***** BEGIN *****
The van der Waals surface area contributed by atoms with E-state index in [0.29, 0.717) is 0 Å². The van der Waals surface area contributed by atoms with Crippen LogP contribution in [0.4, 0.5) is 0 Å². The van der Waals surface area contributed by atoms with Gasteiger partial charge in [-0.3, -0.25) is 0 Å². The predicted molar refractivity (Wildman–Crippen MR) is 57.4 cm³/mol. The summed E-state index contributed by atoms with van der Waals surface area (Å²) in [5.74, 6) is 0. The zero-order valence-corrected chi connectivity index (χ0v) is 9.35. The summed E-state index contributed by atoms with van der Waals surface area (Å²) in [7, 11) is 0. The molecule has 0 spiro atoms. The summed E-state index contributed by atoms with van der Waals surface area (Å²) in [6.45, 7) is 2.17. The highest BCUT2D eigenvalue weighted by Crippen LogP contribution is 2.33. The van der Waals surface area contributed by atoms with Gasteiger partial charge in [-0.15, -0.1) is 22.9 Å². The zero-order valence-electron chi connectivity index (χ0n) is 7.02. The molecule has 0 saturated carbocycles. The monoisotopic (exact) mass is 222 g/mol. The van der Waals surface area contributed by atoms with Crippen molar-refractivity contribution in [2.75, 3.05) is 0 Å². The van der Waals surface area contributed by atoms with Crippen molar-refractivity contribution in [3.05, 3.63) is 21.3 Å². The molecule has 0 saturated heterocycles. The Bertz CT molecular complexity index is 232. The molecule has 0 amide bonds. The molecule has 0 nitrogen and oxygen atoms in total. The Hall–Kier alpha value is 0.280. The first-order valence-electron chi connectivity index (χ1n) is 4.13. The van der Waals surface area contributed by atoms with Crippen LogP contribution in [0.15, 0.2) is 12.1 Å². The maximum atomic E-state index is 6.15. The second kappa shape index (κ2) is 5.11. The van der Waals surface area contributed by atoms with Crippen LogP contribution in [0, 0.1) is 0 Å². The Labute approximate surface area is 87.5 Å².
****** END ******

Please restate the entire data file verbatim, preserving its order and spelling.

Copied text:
The van der Waals surface area contributed by atoms with E-state index in [0.29, 0.717) is 0 Å². The van der Waals surface area contributed by atoms with Crippen LogP contribution in [0.4, 0.5) is 0 Å². The van der Waals surface area contributed by atoms with Gasteiger partial charge in [-0.3, -0.25) is 0 Å². The predicted molar refractivity (Wildman–Crippen MR) is 57.4 cm³/mol. The summed E-state index contributed by atoms with van der Waals surface area (Å²) in [5.74, 6) is 0. The zero-order valence-corrected chi connectivity index (χ0v) is 9.35. The summed E-state index contributed by atoms with van der Waals surface area (Å²) in [7, 11) is 0. The molecule has 0 spiro atoms. The summed E-state index contributed by atoms with van der Waals surface area (Å²) in [6.45, 7) is 2.17. The highest BCUT2D eigenvalue weighted by Crippen LogP contribution is 2.33. The van der Waals surface area contributed by atoms with Gasteiger partial charge in [-0.15, -0.1) is 22.9 Å². The zero-order valence-electron chi connectivity index (χ0n) is 7.02. The molecule has 0 saturated carbocycles. The monoisotopic (exact) mass is 222 g/mol. The van der Waals surface area contributed by atoms with Crippen molar-refractivity contribution in [2.75, 3.05) is 0 Å². The van der Waals surface area contributed by atoms with Crippen molar-refractivity contribution in [3.05, 3.63) is 21.3 Å². The molecule has 0 saturated heterocycles. The Bertz CT molecular complexity index is 232. The molecule has 0 amide bonds. The molecule has 0 nitrogen and oxygen atoms in total. The Hall–Kier alpha value is 0.280. The first-order valence-electron chi connectivity index (χ1n) is 4.13. The van der Waals surface area contributed by atoms with Crippen LogP contribution in [0.15, 0.2) is 12.1 Å². The maximum atomic E-state index is 6.15. The second kappa shape index (κ2) is 5.11. The van der Waals surface area contributed by atoms with Crippen LogP contribution in [0, 0.1) is 0 Å². The Labute approximate surface area is 87.5 Å².